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Topic: nRF24L01+ low range and noise (Read 6166 times) previous topic - next topic

un1x

Hi there.

On my project I'm using these chips for communication between 2 Arduino and I can say work quite well.

I've only 2 problems:

1) the range is really low (less than 1-2 meter)

2) something I get really strange results reading the received payload.
Example:

Source send:
data[0] = 12;
data[1] = 13;
(correctly checked with a serial print in the client)

Recevicer get:
data[0] = 39492;
data[1] = 2993;

Maybe wireless electromagnetic interferences ?

Thanks !

robtillaart

Could you post code of sender and receiver?  (use the # button to get code tags )

What is the datatype of data[0] / data[1] ?
Rob Tillaart

Nederlandse sectie - http://arduino.cc/forum/index.php/board,77.0.html -
(Please do not PM for private consultancy)

cpixip

#2
Apr 07, 2011, 07:59 pm Last Edit: Apr 07, 2011, 08:01 pm by cpixip Reason: 1
- decreasing the default data rate from 2Mbps to 1Mbps helps normally with these chips.

You might also want to increase the number of retransmits, assuming you are using Shockburst.

Do not expect too much from these modules, especially if you are using modules with a chip antenna or even one printed on the circuit board. An external antenna can increase reception notably.

You might also want to check for a channel in the 2.4GHz band which is interference free.

In fact, you can use nRF24L01+ you already have and the small program I posted here (http://arduino.cc/forum/index.php/topic,54795.msg392325.html#msg392325) for doing a simple scan of the 2.4 GHz band.

Run this scanner for a while and than choose a channel were there is no activity. WLANs are constantly transmitting; also watch out for any of these simple wireless surveillance cameras. These usually feature rather strong transmitters spoiling a lot of neighboring channels. Of course, your local microwave oven might also be active in the 2.4 GHz band... ;)

A note on the corrupt data reception you are seeing: usually, the nRF24L01+ utilize a CRC and other means to ensure data integrity. If something gets transmitted, it tends to be rather stable. Are you transmitting each byte individually? If so, try to transmit larger chunks - the nRF24L01+ can transmit up to 32 bits in one shot. From my experience, errors like this are most likely caused by ones own software or the library one is using.

un1x

Thank you so much for your answer.

Do you know how to set a lower data rate ?
I've found this command online:

Code: [Select]

Mirf.configRegister(0x26,0x07); //Air data rate 1Mbit, 0dBm, Setup LNA


is it correct ? I can't find any detailed guideline for Mirf library .....

For CRC errors I'm transmitting a payload of 13 bytes with these commands:

Code: [Select]


Mirf.payload = 13;

byte data[Mirf.payload];

data[0] = ....;
data[1] = ....;
................
data[12] = ....;

Mirf.send(data);



I need to trasmitt lot of values.

cpixip

Hi un1x:


Do you know how to set a lower data rate ?
I've found this command online:

Code: [Select]

Mirf.configRegister(0x26,0x07); //Air data rate 1Mbit, 0dBm, Setup LNA


is it correct ? I can't find any detailed guideline for Mirf library .....


I am afraid not. The register to set is the 0x06, not 0x26. And if I remember correctly, you should zero every bit of this register, except bits 2:1 (that gives you maximal output power). Thus, you would want to write the value of 0x06 to this register. Actually, the mirf-lib comes with a predefined value for the register address. Thus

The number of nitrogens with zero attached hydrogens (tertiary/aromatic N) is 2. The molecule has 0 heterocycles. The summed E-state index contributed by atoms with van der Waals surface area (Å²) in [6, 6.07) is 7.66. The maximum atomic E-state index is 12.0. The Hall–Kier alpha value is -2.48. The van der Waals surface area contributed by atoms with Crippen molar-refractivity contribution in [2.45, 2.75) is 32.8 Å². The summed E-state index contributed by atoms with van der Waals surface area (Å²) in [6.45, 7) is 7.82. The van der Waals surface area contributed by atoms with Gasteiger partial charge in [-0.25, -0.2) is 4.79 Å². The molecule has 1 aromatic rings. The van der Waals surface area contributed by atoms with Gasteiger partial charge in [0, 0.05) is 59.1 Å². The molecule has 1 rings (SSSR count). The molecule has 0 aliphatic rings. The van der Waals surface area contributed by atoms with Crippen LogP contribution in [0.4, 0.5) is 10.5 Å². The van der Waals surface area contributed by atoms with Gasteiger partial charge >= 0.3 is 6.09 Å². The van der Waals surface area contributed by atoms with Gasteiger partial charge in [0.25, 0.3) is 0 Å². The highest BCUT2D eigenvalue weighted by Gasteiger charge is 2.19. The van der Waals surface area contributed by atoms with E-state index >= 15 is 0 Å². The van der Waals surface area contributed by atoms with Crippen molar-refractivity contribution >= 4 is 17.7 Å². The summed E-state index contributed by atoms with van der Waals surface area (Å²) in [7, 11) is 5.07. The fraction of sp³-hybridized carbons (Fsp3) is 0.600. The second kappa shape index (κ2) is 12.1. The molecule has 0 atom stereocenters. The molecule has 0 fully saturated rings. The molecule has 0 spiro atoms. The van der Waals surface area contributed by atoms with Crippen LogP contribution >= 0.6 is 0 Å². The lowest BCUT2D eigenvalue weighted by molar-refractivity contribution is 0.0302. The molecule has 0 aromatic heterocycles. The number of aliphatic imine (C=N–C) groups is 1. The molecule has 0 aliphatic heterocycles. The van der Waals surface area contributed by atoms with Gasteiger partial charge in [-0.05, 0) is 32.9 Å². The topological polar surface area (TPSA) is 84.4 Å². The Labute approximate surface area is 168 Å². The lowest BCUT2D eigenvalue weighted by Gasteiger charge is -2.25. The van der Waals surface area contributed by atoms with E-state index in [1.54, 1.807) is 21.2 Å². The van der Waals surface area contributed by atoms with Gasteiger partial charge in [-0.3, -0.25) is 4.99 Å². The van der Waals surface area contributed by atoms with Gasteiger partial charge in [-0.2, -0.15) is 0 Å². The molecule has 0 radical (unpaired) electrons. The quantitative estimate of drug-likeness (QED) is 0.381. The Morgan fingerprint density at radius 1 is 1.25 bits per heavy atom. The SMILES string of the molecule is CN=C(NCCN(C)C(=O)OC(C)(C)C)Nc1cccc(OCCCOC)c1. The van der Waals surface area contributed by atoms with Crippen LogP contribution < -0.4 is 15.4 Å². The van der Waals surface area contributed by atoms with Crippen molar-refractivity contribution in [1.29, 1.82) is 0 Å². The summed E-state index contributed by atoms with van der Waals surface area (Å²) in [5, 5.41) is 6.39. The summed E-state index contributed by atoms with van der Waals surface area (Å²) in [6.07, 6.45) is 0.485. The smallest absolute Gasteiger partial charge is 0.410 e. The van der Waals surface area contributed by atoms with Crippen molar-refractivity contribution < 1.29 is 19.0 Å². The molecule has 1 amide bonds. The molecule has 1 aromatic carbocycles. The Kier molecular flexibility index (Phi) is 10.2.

Code: [Select]

// Set 1MHz data rate
   Mirf.configRegister(RF_SETUP,0x06);


should to the trick. Since the least significant bit of this reg is ignored, 0x07 is actually equivalent to 0x06 in this case.

But please check the data sheet of the device, page 58 for details before proceeding. I am recalling this from memory....

Quote


For CRC errors I'm transmitting a payload of 13 bytes with these commands:

Code: [Select]


Mirf.payload = 13;

byte data[Mirf.payload];

data[0] = ....;
data[1] = ....;
................
data[12] = ....;

Mirf.send(data);



I need to trasmitt lot of values.


Well, that is basically correct. But note that the Mirf-lib (at least my version) does not like byte*, so an explicit cast needs to be done. Also remember that your chip might try to retransmit the data several times if you have enabled Shockburst (which I strongly recommend). So the following piece of code is probably a slightly better approach:

Code: [Select]

Mirf.payload = 13;
byte data[Mirf.payload];

// ... fill in your data into your array

// hand over to transmitter
Mirf.send((byte*)data);

// give the chip the time to transmit (and retransmit in case of errors)
while( Mirf.isSending() ) ;




un1x

#5
Apr 14, 2011, 06:21 pm Last Edit: Apr 14, 2011, 06:25 pm by un1x Reason: 1
You seem really skilled in Mirf programming  :)

I don't understand the difference between my istruction and (byte*) one because I'm not experienced enough.

How did you learned advanced commands for Mirf library ?

Bye !

P.S: I didn't reported the "while sending" instruction but it was in my code.

cpixip

... basically, my approach is to read the source code of one or ideally several libs and/or code which is already out there, and than read and understand the datasheet of the manufacturer. From this, start to use the lib which fits you most or start to write a new one... :)

And actually: I was wrong with need of the cast to a byte-pointer "(byte*)", as your data array is actually already a byte array.

So... - this remark of mine is useless in this case. You do not need to do such a cast. Won't hurt either, however ;)

One shouldn't just copy things in a hurry...

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